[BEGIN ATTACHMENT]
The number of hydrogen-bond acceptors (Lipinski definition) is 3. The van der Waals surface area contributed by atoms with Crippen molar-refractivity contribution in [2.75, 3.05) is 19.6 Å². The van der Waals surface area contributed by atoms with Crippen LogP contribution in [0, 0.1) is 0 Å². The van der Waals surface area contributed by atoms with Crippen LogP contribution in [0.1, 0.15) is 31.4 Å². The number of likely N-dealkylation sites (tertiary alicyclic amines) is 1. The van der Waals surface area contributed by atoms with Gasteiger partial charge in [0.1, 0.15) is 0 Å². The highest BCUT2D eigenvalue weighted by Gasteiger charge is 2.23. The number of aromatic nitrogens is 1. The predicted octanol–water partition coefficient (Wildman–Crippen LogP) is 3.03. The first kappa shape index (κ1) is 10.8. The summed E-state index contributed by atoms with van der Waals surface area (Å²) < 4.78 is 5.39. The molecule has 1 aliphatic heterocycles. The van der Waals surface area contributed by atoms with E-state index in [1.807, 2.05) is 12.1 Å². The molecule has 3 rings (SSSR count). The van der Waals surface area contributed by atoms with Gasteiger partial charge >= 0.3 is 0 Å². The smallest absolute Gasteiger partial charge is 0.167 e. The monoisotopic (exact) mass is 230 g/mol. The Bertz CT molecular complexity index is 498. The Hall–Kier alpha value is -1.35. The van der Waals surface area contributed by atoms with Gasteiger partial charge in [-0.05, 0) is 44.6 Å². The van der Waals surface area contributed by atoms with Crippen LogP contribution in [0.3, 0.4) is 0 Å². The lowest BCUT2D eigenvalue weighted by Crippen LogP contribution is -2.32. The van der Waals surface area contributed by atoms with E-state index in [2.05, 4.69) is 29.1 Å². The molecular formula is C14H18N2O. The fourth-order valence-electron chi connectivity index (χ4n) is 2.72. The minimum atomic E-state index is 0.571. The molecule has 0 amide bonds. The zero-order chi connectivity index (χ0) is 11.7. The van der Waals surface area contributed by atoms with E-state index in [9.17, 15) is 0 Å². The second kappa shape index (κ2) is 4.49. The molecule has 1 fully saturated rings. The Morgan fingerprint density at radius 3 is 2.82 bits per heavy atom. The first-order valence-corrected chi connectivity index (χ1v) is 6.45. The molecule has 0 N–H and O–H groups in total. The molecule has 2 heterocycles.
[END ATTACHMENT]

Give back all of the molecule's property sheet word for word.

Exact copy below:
The number of hydrogen-bond acceptors (Lipinski definition) is 3. The van der Waals surface area contributed by atoms with Crippen molar-refractivity contribution in [2.75, 3.05) is 19.6 Å². The van der Waals surface area contributed by atoms with Crippen LogP contribution in [0, 0.1) is 0 Å². The van der Waals surface area contributed by atoms with Crippen LogP contribution in [0.1, 0.15) is 31.4 Å². The number of likely N-dealkylation sites (tertiary alicyclic amines) is 1. The van der Waals surface area contributed by atoms with Gasteiger partial charge in [0.1, 0.15) is 0 Å². The highest BCUT2D eigenvalue weighted by Gasteiger charge is 2.23. The number of aromatic nitrogens is 1. The predicted octanol–water partition coefficient (Wildman–Crippen LogP) is 3.03. The first kappa shape index (κ1) is 10.8. The summed E-state index contributed by atoms with van der Waals surface area (Å²) < 4.78 is 5.39. The molecule has 1 aliphatic heterocycles. The van der Waals surface area contributed by atoms with E-state index in [1.807, 2.05) is 12.1 Å². The molecule has 3 rings (SSSR count). The van der Waals surface area contributed by atoms with Gasteiger partial charge >= 0.3 is 0 Å². The smallest absolute Gasteiger partial charge is 0.167 e. The monoisotopic (exact) mass is 230 g/mol. The Bertz CT molecular complexity index is 498. The Hall–Kier alpha value is -1.35. The van der Waals surface area contributed by atoms with Gasteiger partial charge in [-0.05, 0) is 44.6 Å². The van der Waals surface area contributed by atoms with Crippen LogP contribution in [0.3, 0.4) is 0 Å². The lowest BCUT2D eigenvalue weighted by Crippen LogP contribution is -2.32. The van der Waals surface area contributed by atoms with E-state index in [2.05, 4.69) is 29.1 Å². The molecular formula is C14H18N2O. The fourth-order valence-electron chi connectivity index (χ4n) is 2.72. The minimum atomic E-state index is 0.571. The molecule has 0 amide bonds. The zero-order chi connectivity index (χ0) is 11.7. The van der Waals surface area contributed by atoms with E-state index in [9.17, 15) is 0 Å². The second kappa shape index (κ2) is 4.49. The molecule has 1 fully saturated rings. The Morgan fingerprint density at radius 3 is 2.82 bits per heavy atom. The first-order valence-corrected chi connectivity index (χ1v) is 6.45. The molecule has 0 N–H and O–H groups in total. The molecule has 2 heterocycles.